Zuendel Investment, Inc., v. Board of Trustees of the Waterworks and Electric Light and Power Plant of the City of Wintersset, Iowa. Iowa lease of public property
The City of Winterset, in Madison County, Iowa, owns a seven-acre parcel of land that is zoned for conservation-open space. The land is managed by the board of trustees of the Waterworks and Electric Light and Power Plant. Since about 1980, there has been an outdoor shooting range on the property. The shooting range was originally organized by the Madison County Conservation Board, the Iowa State Conservation Commission, the U.S. Fish and Wildlife Service, local officials, and the Madison County Sportsmen's Club, Inc. In recent years, the Club has operated the range, and makes an annual lease payment of one dollar to the city.
The Club operates the range for public benefit, and makes the space available for a variety of public purposes including hunter education and law enforcement training.
In 2011, the lease was up for renewal and public hearings were held. Zuendel Investment, Inc., is a real estate developer that owns residential property in the town. It objected to the continuation of the shooting range, and Mr. Zuendel appeared at the hearings with his attorney. He expressed concerns about noise, health, safety, and environmental concerns. He also claimed that the shooting range violated zoning laws and was inconsistent with the City's development plans.
After much research, the Board made a new lease agreement with the Club for another five years. Dissatisfied with the board's decision, Zuendel filed a petition with the district court of Madison County. He argued that the lease was an illegal gift under Iowa Code 364.7 because it amounted to an illegal gift of city property to the Club. The Board asked for the case to be dismissed, and the District Court agreed, granting the Board's motion for summary judgment.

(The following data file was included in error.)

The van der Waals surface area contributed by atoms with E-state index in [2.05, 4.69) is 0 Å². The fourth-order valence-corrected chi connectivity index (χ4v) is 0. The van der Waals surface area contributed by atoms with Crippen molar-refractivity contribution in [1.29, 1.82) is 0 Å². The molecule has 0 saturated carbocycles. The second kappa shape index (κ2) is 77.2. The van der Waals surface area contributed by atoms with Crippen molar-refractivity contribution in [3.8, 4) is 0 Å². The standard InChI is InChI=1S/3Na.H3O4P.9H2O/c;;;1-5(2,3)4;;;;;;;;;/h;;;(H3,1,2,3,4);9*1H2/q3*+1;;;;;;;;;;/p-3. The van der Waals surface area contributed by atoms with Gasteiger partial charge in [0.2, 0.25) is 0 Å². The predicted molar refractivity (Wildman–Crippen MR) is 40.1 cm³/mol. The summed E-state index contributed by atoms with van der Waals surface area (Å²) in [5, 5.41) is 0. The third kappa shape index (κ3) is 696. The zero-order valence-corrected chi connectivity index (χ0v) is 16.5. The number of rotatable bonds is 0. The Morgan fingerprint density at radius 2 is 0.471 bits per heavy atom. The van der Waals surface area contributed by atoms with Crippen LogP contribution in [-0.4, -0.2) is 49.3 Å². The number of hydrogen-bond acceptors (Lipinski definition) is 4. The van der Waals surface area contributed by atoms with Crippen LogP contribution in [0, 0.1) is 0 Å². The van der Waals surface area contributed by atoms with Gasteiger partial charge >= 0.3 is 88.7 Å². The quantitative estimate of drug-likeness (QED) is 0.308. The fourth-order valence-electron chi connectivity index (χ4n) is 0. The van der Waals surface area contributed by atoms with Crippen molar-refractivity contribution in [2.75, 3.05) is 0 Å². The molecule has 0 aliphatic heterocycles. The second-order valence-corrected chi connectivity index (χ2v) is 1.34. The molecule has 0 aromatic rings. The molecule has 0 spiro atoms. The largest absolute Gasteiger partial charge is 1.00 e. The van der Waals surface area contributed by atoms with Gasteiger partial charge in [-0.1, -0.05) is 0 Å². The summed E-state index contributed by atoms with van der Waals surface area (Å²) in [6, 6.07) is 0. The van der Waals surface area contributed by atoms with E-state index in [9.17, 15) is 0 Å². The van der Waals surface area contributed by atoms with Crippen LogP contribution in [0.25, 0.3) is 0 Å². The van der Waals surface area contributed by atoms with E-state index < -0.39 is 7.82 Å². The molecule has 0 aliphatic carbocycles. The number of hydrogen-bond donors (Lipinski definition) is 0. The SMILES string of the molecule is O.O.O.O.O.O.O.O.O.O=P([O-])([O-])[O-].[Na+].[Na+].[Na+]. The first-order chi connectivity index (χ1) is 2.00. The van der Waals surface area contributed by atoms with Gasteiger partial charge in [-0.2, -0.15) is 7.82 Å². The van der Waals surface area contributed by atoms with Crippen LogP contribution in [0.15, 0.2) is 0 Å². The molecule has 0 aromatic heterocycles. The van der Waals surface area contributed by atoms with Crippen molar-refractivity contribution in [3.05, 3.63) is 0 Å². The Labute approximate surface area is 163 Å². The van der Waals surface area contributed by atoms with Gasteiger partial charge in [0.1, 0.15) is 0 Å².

Zuendel, Inc., displeased with this action, took the case to the Iowa Court of Appeals. The Court of Appeals did concede that Zuendel had standing to bring the action, since it was the owner of adjoining property and the shooting range did affect those interests.
But on the merits, the Court of Appeals was not sympathetic. It noted that the argument regarding Iowa Code 364.7 should have been brought up before the board, and not for the first time when the case got to court. For that reason alone, the Court of Appeals held that the lower court's action should be affirmed.
Since Zuendel had not properly raised the argument before the Board, the Court of Appeals affirmed the district court's dismissal of the petition.
No. 3-1109 / 13-0475 (Iowa Ct. App. Feb. 5, 2014).
Please see the original opinion for the court's exact language.
Richard P. Clem is an attorney and continuing legal education (CLE) provider in Minnesota. He has been in private practice in the Twin Cities for 25 years. He has a J.D., cum laude, from Hamline University School of Law in St. Paul and a B.A. in History from the University of Minnesota. His reported cases include: Asociacion Nacional de Pescadores a Pequena Escala o Artesanales de Colombia v. Dow Quimica de Colombia, 988 F.2d 559, rehearing denied, 5 F.3d 530 (5th Cir. 1993), cert. denied, 510 U.S. 1041 (1994); LaMott v. Apple Valley Health Care Center, 465 N.W.2d 585 (Minn. Ct. App. 1991); Abo el Ela v. State, 468 N.W.2d 580 (Minn. Ct. App. 1991).
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